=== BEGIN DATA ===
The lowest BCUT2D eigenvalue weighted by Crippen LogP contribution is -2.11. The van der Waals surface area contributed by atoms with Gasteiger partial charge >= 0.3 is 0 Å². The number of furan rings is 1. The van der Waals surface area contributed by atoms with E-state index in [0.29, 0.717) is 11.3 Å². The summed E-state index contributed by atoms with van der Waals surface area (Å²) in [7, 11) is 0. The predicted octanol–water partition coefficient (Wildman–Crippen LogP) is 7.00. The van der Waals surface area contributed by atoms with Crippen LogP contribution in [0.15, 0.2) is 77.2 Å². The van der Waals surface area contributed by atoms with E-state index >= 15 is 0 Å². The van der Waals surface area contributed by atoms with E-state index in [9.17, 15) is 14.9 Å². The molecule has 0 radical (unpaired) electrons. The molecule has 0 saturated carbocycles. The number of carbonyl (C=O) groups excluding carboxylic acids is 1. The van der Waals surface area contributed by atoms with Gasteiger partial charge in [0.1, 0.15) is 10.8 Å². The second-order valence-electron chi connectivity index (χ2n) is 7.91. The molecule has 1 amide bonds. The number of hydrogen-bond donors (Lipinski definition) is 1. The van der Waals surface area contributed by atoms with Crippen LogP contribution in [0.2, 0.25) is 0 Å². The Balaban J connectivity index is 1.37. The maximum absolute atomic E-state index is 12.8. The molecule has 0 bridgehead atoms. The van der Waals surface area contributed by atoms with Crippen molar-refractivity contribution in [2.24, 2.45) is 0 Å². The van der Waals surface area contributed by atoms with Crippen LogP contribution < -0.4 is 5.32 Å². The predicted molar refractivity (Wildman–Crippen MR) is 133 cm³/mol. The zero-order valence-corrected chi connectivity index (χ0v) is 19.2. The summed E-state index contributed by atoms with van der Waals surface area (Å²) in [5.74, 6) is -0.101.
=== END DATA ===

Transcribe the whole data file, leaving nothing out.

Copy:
The lowest BCUT2D eigenvalue weighted by Crippen LogP contribution is -2.11. The van der Waals surface area contributed by atoms with Gasteiger partial charge >= 0.3 is 0 Å². The number of furan rings is 1. The van der Waals surface area contributed by atoms with E-state index in [0.29, 0.717) is 11.3 Å². The summed E-state index contributed by atoms with van der Waals surface area (Å²) in [7, 11) is 0. The predicted octanol–water partition coefficient (Wildman–Crippen LogP) is 7.00. The van der Waals surface area contributed by atoms with Crippen LogP contribution in [0.15, 0.2) is 77.2 Å². The van der Waals surface area contributed by atoms with E-state index >= 15 is 0 Å². The van der Waals surface area contributed by atoms with E-state index in [9.17, 15) is 14.9 Å². The molecule has 0 radical (unpaired) electrons. The molecule has 0 saturated carbocycles. The number of carbonyl (C=O) groups excluding carboxylic acids is 1. The van der Waals surface area contributed by atoms with Gasteiger partial charge in [0.1, 0.15) is 10.8 Å². The second-order valence-electron chi connectivity index (χ2n) is 7.91. The molecule has 1 amide bonds. The number of hydrogen-bond donors (Lipinski definition) is 1. The van der Waals surface area contributed by atoms with Crippen LogP contribution in [0.2, 0.25) is 0 Å². The Balaban J connectivity index is 1.37. The maximum absolute atomic E-state index is 12.8. The molecule has 0 bridgehead atoms. The van der Waals surface area contributed by atoms with Crippen molar-refractivity contribution in [2.24, 2.45) is 0 Å². The van der Waals surface area contributed by atoms with Crippen LogP contribution < -0.4 is 5.32 Å². The predicted molar refractivity (Wildman–Crippen MR) is 133 cm³/mol. The zero-order valence-corrected chi connectivity index (χ0v) is 19.2. The summed E-state index contributed by atoms with van der Waals surface area (Å²) in [5.74, 6) is -0.101.